Brighton noisemongers Jonestown are premiering their debut album exclusively with Metal Hammer and it is an absolute BEAST of a record.
Taking sermons from the altar of Behemoth and a few choice notes from the murky worlds of hardcore and death metal, Aokigahara is a monstrous slab of undiluted savagery.
Jonestown guitarist Craig Radford and vocalist Harley Anderson gives Hammer the lowdown on what each track means and where it came from…
Craig: A metaphorical patricide, in the words of Chuck Palahniuk; “The greatest revenge is to live a good fucking life”, this song is about overcoming adversity and abuse.
Craig: The name taken from a German 17th century miracle play (plays focusing on divine intervention). The song is about social networking avatars and their narcissistic online self expressions, where they take an external legitimate tragedy and use it to fuel their need for attention.
Harley: Borderline is about my personal experience of Borderline Personality Disorder, the continuing everyday war with myself.
Mass Extinction 6
Craig: This song focuses on the media and public response to the unfortunate death of Alan Kurdi. This song is about our species’ uncertain future and our redemptive need to transcend ideas of nationality, faith, culture and recognise ourselves as one single expression of humanity without mental or national borders.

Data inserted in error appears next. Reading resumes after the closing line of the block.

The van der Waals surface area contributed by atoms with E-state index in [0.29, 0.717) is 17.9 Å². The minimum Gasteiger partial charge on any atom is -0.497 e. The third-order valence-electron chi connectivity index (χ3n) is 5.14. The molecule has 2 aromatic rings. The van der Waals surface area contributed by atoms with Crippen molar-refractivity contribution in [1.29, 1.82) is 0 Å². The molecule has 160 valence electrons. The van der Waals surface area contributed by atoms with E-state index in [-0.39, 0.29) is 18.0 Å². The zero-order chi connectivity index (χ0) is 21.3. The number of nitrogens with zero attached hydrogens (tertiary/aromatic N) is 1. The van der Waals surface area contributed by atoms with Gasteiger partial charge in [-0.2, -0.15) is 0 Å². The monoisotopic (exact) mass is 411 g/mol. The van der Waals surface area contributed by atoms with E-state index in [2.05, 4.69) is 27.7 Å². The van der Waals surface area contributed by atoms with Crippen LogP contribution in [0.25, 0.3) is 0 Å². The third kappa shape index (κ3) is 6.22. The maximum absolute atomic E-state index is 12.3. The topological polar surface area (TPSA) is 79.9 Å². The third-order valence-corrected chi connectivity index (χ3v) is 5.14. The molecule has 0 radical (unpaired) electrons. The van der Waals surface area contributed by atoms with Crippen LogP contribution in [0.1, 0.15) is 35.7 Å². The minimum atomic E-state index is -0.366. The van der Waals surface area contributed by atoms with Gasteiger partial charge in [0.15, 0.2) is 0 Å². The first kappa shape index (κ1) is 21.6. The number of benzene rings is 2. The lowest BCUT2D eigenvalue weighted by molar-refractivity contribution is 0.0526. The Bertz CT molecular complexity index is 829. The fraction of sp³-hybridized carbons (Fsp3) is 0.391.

Craig: Aokigahara is about the indomitable will, facing your fears and either championing them or submitting to them. This song is a shadow casting itself over the romantic view of suicide.
Craig: Aprés Moi was inspired by prolific murderer Andrew Cunanan and his senior year book entry “Aprés Moi, Les Deluge” meaning After Me, The Storm. The song is a trip into the mind of a misanthropic psychopath with wet dreams of Godhood.
The 33rd Parallel
Craig: The 33rd Parallel is thought to be a Masonic law on the will to power named after the Phoenician civilisation which was based around the 33rd parallel (33 degrees north of the Earth’s equatorial plane). The song is about distractions and divisions created by the media, which serve to do nothing but make us ignorant to our shared humanity.
Craig: This song is about debt culture and structural violence. Inspired by Chuck Palahniuk’s book Fight Club and our shared social responsibility to each other.